The trail began by threading through a field of blueberries, dotted with the pale pink blossoms of wild roses and the fiery blooms of devil’s paintbrush. On leash, my dog Juno stopped to sniff at the vegetation every few yards. So I ushered her along. Otherwise, we would have been there all day.
In another month, the berries at the beginning of Hollingsworth Trail in Steuben will be ripe for picking, which is permitted, according to a sign at the trailhead. In fact, I’ve visited the trail in August before to find people plopping berries into buckets.
Located on a mainland portion of the Maine Coastal Islands National Wildlife Refuge, the Hollingsworth Trail offers a 1.8-mile round-trip hike that splits into a loop and visits breathtaking beaches along the shore. It’s one of two trails located on the Steuben parcel of the refuge, which is known as the Petit Manan Point Division. The other trail, just down the road, is the Birch Point Trail, which also leads to the shore and measures 4.3 miles, out and back.
You can’t go wrong hiking either trail.
In its entirety, the Maine Coastal Islands National Wildlife Refuge comprises more than 73 offshore islands and four coastal parcels, totaling nearly 9,500 acres. Its primary purpose is to restore and protect colonies of nesting seabirds such as puffins and razorbills.
On the mainland portions of the refuge, trails are open to dogs if they’re on hand-held leashes no longer than 10 feet. On the recent Tuesday that I hiked Hollingsworth Trail, Juno and I came across only one other dog — which, in accordance with the rules, was leashed. We also came across a couple of families and a group of teens, led by adults. The small parking lot for the trail was full, but not overflowing. I’m glad we chose to visit on a weekday instead of a weekend, which probably would have been more busy.
Seeing a few people while hiking is great, but running into someone every few minutes can distract from the outdoor experience. It also stirs concern in me about the resource. So I try to avoid popular trails at certain times (of year, week and day).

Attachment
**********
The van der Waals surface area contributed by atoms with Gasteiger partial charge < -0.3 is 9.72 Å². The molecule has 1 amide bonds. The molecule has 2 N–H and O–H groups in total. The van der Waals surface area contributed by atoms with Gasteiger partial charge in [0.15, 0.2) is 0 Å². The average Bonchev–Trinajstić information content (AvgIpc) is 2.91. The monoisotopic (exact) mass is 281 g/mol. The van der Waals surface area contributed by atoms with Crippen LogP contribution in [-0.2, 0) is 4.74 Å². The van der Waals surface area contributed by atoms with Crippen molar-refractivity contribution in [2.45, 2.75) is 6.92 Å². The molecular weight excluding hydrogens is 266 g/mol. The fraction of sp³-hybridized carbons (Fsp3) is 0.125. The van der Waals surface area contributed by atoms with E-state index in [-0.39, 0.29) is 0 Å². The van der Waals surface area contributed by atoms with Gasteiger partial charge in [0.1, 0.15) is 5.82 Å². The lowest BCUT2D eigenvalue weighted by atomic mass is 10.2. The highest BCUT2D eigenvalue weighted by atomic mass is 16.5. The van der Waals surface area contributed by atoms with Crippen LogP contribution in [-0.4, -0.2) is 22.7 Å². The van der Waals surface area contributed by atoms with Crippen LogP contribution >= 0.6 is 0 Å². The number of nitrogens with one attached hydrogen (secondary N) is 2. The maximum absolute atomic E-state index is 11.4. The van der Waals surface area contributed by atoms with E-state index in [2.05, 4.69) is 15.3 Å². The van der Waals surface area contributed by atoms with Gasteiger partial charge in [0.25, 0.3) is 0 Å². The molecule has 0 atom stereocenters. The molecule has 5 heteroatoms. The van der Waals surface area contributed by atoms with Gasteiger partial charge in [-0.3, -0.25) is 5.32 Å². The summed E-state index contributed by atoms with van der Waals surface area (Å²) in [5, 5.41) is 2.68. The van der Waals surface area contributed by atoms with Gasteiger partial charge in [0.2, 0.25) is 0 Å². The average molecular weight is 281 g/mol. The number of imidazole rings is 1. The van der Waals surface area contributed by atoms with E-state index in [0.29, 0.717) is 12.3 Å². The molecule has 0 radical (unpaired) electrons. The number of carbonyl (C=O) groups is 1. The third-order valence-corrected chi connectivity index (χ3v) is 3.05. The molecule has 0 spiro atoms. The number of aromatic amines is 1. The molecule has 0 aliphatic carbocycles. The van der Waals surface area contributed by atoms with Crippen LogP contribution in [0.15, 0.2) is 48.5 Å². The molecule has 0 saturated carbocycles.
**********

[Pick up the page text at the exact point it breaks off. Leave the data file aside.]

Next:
Somehow we’re still lingering in the blueberry field in this narrative. I’ll blame it on Juno and her ever-curious nose.
Moving along, we entered the forest, which was so lovely and orderly that it almost looked landscaped. I suppose Mother Nature has the best gardening prowess, after all. Sheep laurel bushes bordered the trail, dotted with rich pink, cup-shaped flowers. We passed tamarack trees, with their silky soft needles, and clusters of ferns that stretched past my hips.
A long stretch of narrow, wooden bridging led us through an enchanting cedar stand, where the ground was carpeted in dense moss, and twisting tree branches blocked out the sun. (But for most of the trail, the sun remained with us, so don’t forget to wear sunblock.)
The trail led up and over humps of exposed bedrock, where jack pine and spruce trees grew in the thin soil. In some areas, the ground was smooth and the walking was easy, while in other spots, tangles of thick tree roots crossed the trail, threatening to catch the toes of my sneakers.
Hiking the loop counterclockwise, as the sign at the intersection suggested, we visited the largest beach first. It spanned an arching cove, and much of it was exposed, since the tide was reaching its low point. As we walked its entirety, it was like visiting multiple beaches, one after the other.
At first we explored an expanse of rippling sand, with water filling its contours. Then we picked our way among mounds of seaweed, where Juno unintentionally uncovered a rather large crab that pinched her lip before scuttling away. (I had to drag her away from that battle.)
Beyond the seaweed, we found a band of smooth cobblestones, then a jumble of angular rocks, shelves of bedrock and tidal pools. There we rested, hydrated and ate some snacks (dog treats included) while watching gulls fly up high to smash mussels on the rocks.
The rest of the hike was just as stunningly beautiful. The trail traced the shore for a while, leading to different overlooks and beaches. Large interpretive signs were scattered throughout for those looking to read more information about their surroundings.
Wildflowers were a highlight. Along the shore, seaside pea grew in abundance, with delicate magenta flowers adorning curling stems. Pale pink morning glories ruffled in the wind, while irises swayed, their purple petals patterned with intricate veins and splashes of yellow and white.
At an overlook atop dark, blocky bedrock, we found a plaque in memory of the trail’s namesake: John Walker Hollingsworth Jr. (1942-1995), who was a photographer, writer and advocate for national wildlife refuges. Can you imagine having such a beautiful trail named in your honor? He must have been a very special person to the conservation community.
When we arrived at the last beach visited by the loop, we found two young girls picking their way over the rocks to reach the sand. “We made it!” they called out to their parents, who must have been trailing behind. I decided to leave them to their little slice of heaven. Besides, Juno and I had spent a long time on the first beach and my energy was quickly waning.
Woodland birds serenaded us as we hurried along the trail, back to the trailhead. The refuge brochure says the hike takes about 1 hour to complete, but you could easily spend several hours out there admiring plants, observing songbirds and shorebirds and — if you’re a mischievous puppy — eating rockweed and dueling with crabs.